ARTS & ENTERTAINMENT

Where Invisible Robots Rule

Diagnosed as autistic, Frank Quigley's comics combine the real and the imaginary.

By Mike Pritchard
Add Comment Add Comment | Comments: 3 | Posted Nov. 23, 2011

Share this Story:

In Frank Quigley's world, an Invisible robot protects us all.

His arch nemesis, Rock Man, is constantly threatening the world. It's what super villains do.

But the Invisible robot is always there to stop him in a series of meticulously drawn comic books that the 31-year-old Quigley has worked on since he was a teen.

On the surface, Quigley, an auditor at Harrah's Resort, having a hobby where he creates his own comic books may not seem unusual.

But there are two things you should know.

Quigley is diagnosed as autistic, though highly functional. And second, he's caught the eye of Atlantic City Weekly's own Andrew Miller, our resident cartoonist (Drew Toonz). Miller has championed Quigley's artwork and is working to animate the Invisible Robot into a short film.

“That would be interesting,” Quigley says cautiously “I have to see how that goes.”

Miller, however, has no doubt about Quigley's future stardom.

“I think he's art just rocks,” says Miller. “He's great.”

For Quigley's family, it would also be a chance to show the world what they've always known there brother can do.

“Nowadays there are a lot of other terms and specific diagnoses in autism,” says Quigley's sister Nicole Gaffney. “But when Frank was diagnosed, it was just as a highly functional autistic. He works, drives and has his own home. It's a testament to what can be accomplished.”

Gaffney, of course, knows the Invisible Robots world well. She's in it as the character Lady Roboto. In fact, many of Quigley's friends and family are in his books, including his late mother, who is the character Garden Bot as she was an avid gardener.

“I started because of the show Doug (an animated Nickelodeon series that premiered in 1991). I just thought I could do that.” Says Quigley. “When I started, I was at Egg Harbor Township High School. So a lot of people I knew from school are in there. I'm not sure how they'd feel about that,” he smiles.

With so many familiar characters, however, mostly drawn from his life, the power of love usually trumps violence in the Invisible robot.

“”I don't really like violence,” says Quigley.

Thankfully, the Invisible Robot protects us.

Add to favoritesAdd to Favorites PrintPrint Send to friendSend to Friend

COMMENTS

Comments 1 - 3 of 3
Report Violation

1. Anonymous said... on Nov 24, 2011 at 09:37AM

“”

Report Violation

2. marymarg said... on Nov 25, 2011 at 03:44PM

“I have seen these comics in person. What you might no realize looking at them is that each and every square of the comic is drawn and is filled in by hand with colored pencils on traditional "lined paper". It feels like a lithograph! Frankie adds to every story from real life. My favorite is the one that has Niagara Falls in the background. Awesome job Frank! can't wait for the next issue.”

Report Violation

3. Anonymous said... on Aug 26, 2012 at 06:24PM

“It's "Lady Robotta", not Lady Roboto.”

ADD COMMENT

Rate:
(HTML and URLs prohibited)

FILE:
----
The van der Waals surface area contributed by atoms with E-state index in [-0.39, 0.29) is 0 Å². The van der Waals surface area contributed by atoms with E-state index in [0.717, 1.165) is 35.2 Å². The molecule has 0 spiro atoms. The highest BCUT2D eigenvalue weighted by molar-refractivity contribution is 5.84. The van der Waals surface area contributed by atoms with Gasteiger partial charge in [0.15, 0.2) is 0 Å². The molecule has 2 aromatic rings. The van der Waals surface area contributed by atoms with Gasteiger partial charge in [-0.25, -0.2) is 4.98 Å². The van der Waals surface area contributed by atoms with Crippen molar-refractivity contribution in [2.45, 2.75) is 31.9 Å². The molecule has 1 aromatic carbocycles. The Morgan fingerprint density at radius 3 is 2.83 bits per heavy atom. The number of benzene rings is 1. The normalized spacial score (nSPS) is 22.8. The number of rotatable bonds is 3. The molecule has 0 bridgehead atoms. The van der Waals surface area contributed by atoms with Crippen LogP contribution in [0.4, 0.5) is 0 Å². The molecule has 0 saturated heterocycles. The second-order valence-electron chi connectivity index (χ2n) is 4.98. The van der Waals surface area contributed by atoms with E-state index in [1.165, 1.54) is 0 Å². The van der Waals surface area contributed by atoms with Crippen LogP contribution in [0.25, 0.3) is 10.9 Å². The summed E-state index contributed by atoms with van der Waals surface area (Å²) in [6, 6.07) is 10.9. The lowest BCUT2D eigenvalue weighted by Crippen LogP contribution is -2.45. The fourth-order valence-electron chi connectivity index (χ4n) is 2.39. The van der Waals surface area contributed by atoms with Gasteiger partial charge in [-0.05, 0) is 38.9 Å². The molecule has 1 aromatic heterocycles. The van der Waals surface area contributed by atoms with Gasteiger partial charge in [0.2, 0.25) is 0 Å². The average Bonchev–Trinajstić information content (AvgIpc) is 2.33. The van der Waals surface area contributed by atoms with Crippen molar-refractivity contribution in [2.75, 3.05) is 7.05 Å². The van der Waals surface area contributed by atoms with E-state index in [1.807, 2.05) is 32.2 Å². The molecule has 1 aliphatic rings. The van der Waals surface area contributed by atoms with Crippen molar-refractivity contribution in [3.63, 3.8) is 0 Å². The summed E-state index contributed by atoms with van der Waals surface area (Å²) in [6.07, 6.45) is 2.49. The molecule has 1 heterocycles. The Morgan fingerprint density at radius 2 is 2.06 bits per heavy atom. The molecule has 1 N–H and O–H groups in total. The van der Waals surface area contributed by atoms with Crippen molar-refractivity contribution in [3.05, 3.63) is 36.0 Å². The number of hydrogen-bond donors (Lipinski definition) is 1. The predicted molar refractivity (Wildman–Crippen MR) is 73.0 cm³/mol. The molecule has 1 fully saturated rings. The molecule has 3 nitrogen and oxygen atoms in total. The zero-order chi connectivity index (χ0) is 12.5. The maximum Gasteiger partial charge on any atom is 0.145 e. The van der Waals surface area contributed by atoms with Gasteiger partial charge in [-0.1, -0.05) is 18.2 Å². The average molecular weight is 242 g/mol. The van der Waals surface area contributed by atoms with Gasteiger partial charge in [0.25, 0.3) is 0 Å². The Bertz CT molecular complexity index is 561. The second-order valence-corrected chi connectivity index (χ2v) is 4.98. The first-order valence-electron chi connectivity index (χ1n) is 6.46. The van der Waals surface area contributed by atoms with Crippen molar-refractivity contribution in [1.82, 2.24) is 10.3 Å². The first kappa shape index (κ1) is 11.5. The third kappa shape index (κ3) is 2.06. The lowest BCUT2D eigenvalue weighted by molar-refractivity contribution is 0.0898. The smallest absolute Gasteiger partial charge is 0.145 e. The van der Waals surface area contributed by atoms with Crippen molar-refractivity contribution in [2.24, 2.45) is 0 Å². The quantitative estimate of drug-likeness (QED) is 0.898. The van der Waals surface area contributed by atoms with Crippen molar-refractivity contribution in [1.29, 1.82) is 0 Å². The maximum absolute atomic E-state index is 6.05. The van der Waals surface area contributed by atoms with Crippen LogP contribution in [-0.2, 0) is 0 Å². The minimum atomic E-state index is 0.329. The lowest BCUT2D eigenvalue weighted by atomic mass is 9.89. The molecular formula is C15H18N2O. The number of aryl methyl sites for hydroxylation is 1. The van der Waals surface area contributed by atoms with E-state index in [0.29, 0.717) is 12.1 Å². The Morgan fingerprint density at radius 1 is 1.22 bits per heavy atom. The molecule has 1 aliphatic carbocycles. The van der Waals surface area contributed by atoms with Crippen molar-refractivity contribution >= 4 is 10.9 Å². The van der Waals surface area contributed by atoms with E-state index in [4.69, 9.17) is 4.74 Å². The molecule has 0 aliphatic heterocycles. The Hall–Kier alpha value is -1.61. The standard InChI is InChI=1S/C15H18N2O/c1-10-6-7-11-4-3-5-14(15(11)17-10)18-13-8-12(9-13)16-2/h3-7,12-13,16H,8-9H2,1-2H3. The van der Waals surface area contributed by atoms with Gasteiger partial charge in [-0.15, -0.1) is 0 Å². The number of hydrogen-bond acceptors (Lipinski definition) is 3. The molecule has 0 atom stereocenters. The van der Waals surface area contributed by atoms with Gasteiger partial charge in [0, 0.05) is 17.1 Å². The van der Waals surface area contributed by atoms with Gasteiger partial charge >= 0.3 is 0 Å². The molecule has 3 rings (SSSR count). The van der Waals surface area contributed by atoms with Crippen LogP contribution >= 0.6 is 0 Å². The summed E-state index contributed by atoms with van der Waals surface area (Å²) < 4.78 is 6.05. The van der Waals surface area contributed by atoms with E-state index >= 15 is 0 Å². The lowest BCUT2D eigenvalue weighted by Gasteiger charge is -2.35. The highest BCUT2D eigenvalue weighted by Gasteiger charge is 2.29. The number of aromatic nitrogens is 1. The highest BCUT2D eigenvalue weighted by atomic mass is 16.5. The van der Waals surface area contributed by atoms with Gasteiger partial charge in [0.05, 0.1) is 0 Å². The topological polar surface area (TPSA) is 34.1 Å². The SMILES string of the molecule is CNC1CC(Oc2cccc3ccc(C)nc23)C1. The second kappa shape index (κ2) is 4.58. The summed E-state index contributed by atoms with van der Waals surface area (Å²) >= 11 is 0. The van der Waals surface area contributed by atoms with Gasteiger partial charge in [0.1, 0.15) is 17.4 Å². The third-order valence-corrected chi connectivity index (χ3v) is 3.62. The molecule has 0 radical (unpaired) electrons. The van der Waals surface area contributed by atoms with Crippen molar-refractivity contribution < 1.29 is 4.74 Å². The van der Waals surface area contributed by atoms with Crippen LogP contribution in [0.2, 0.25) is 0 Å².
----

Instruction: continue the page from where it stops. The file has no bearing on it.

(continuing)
Related Content

Asking the Artists about the Arts District
By Michael Pritchard

Tuesday, the Casino Reinvestment Development Authority (CRDA) begins a process of finding out what artists think of the district and what they’d like to see included in plans through an official survey the state funding authority hopes will reach 3,000 area and regional artists.

RELATED: Ralph Hunter at Home in Atlantic City: African American Heritage Museum Opens at New Arts Garage Waterfront Sculpture Park Announced for Atlantic City Dante Hall 2013 Theater Season Opens March 22 
Stockton, Noyes, CRDA Create Cornerstone for Arts District in A.C. Double Exposure
 at Stockton Campus Center Stockton College's New Art Gallery Artist Lennox Warner’s Theater
 Restoring the Faith
 CRDA Wants Your Input Concerning A.C.'s Tourism District Interview with New CRDA Boss John Palmieri Nearly Naked Drawing Sessions at the Tropicana
 Arts District Talk: Ducktown and Oz on the Ocean Dante Hall Attracts Capacity Crowd for Artist Survey Kick-Off Mardi Gras on the Boardwalk Debuts! in Atlantic City 'You Can’t Sell Good Art with Bad Art' Atlantic City Theatre Guild Does August Wilson Sketching Out an Arts Colony

Related Content

Arts District Discussed at Recent Forum
By Tamara deMent

A large portion of the plan was devoted to creating non-gaming related facilities. Practical amenities such as a grocery store, as well as more cultural offerings such as an arts district, would serve to bring a more family oriented feel to Atlantic City.

RELATED: Doing Fair Trade in AC Tyrone Hart Creating Courthouse Mural Advocate of the Arts Art That Heals Dedicated to the Arts Art Support

Related Content

CRDA Arts District Study Met with Enthusiasm
By Jeff Schwachter

"The ideal situation for any city is to create a place were people want to live, work, learn, and enjoy their surroundings. That in return will make the Atlantic City arts and education District a must see destination for visitors and tourists."

RELATED: Coasting: Walking Dead in Wildwood, Atlantic City Stoked for a Skatepark
 in Atlantic City CRDA Launches New Web Site with Online Survey Atlantic City Alliance Announces CEO Elizabeth Cartmell CRDA Approves $10 Million for Atlantic City Downtown Revitalization Out and About: A Christian Passover Atlantic City Arts Commission's Time to Shine For Art's Sake Caesars Entertainment Breaks Ground on Conference Center


 


ACW EVENT SERIES